Five New Year's resolutions for Premier Christy Clark

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      Premier Christy Clark has less than 17 months in office before the next provincial election. That's just one of the reasons why 2016 will be especially important for her.

      To offer the premier some guidance for the coming year, I came up with five New Year's resolutions.

      1. Stop claiming that liquefied-natural gas is a bridge fuel to a cleaner future.

      I can't count the number of times that the premier and her minister of natural gas development, Rich Coleman, have claimed that LNG is good for the environment because it will displace dirty coal as an energy source.

      This is a bunch of bunkum.

      Knowledgeable analysts, such as former CIBC World Markets chief economist Jeff Rubin and Canadian Centre for Policy Alternatives economist Marc Lee, have highlighted the magnitude of fugitive greenhouse-gas emissions from fracked shale gas. For the most part, fracked gas is what would be cooled into a liquefied form for export.

      Earlier this year, Rubin bluntly stated that it's debatable whether this energy source even has a lighter carbon footprint than coal after it's shipped to Asia. The Pembina Institute has also reported that B.C.'s LNG strategy won't help address climate change.

      Every time the premier claims that LNG is a bridge fuel to a cleaner future, she comes across as either ignorant or dishonest. Clark would be wise to shelve this rhetoric because it undermines her government's credibility.

      2. Put Moira Stilwell in cabinet.

      The Vancouver-Langara MLA has been in the penalty box—oops, I meant on the back benches—for far too long.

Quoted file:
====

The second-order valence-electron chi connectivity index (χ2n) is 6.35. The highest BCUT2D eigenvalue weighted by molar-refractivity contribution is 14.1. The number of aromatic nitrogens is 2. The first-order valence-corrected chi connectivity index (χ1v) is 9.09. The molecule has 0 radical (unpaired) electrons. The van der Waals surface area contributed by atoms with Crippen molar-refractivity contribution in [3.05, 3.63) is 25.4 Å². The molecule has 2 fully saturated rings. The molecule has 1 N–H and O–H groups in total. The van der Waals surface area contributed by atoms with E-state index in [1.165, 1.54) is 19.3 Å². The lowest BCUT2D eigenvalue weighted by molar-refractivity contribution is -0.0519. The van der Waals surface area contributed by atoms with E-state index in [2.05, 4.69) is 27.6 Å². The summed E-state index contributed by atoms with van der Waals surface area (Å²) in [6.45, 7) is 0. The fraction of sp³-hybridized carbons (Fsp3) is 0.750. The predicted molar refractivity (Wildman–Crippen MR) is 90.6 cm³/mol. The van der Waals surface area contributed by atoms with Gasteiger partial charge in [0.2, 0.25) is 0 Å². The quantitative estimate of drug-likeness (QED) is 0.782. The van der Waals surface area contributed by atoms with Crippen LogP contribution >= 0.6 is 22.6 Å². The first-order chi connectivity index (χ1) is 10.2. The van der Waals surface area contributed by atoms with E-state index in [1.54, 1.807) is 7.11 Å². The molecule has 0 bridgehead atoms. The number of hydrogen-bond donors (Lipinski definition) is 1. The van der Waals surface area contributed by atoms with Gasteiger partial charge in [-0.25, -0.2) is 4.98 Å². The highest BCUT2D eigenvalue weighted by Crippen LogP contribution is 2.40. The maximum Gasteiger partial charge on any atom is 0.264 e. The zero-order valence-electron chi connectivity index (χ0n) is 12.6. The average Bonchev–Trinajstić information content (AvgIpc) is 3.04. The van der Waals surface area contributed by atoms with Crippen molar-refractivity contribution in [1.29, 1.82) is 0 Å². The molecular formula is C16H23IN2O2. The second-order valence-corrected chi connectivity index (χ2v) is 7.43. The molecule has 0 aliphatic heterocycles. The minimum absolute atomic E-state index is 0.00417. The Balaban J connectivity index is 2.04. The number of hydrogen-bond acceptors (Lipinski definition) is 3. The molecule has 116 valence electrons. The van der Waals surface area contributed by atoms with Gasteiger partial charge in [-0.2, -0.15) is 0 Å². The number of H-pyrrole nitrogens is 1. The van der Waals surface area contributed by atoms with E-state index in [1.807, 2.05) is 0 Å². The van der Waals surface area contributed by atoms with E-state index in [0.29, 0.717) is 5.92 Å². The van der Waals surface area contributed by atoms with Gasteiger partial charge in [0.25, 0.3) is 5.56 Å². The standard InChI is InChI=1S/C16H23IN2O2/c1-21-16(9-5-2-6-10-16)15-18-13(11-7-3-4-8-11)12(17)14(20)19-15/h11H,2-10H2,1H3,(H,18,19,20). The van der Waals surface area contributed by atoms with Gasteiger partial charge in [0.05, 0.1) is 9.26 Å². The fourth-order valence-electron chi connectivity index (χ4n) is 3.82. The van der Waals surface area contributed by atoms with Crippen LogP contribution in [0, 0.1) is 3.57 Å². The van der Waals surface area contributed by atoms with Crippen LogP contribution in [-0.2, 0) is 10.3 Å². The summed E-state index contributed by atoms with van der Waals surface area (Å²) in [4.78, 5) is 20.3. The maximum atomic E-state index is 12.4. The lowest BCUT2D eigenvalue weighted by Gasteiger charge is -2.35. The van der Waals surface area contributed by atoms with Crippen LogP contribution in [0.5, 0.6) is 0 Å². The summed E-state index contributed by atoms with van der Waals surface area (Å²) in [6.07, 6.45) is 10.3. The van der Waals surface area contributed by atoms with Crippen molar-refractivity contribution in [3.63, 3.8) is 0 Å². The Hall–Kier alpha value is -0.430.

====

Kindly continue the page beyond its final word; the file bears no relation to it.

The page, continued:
There's a crisis of confidence in the Ministry of Children and Family Development, which has only been made worse by the recent report by former civil servant Bob Plecas.

      It requires someone with sufficient depth and gravitas to reassure the public and repair damaged relations with First Nations organizations.

      Stilwell capably oversaw the Ministry of Social Development under Gordon Campbell. And Vancouver remains under-represented in the B.C. Liberal cabinet with only two members.

      We get that this premier doesn't like the fact that Stilwell ran against her for leader and that Stilwell later threw her support to cabinet colleague George Abbott. We also understand that the premier has it in for Vancouver after voters in Point Grey defeated her in the last election.

      But it's time to bury the hatchet and make competence, not obedience, the grounds for addressing a serious problem that affects thousands of kids across the province.

      3. Make postsecondary education a priority.

      It's amazing that Clark and her finance minister, Mike de Jong, cut the budget for advanced education while running an $879-million surplus this year. Enough of punishing young people just because they don't vote in the same numbers as seniors. The creative economy requires an educated workforce.

      4. Raise the minimum wage. 

      The Straight reported earlier this year that B.C.'s new $10.45 minimum wage is among the lowest in Canada. Clark has locked it in to the Consumer Price Index, which ensures B.C. will retain that distinction for years to come. She needs to fix this.

      5. Read more books.

      This is a good resolution for everybody, including a premier whose economic policies sometimes seem rooted in discredited economic theories.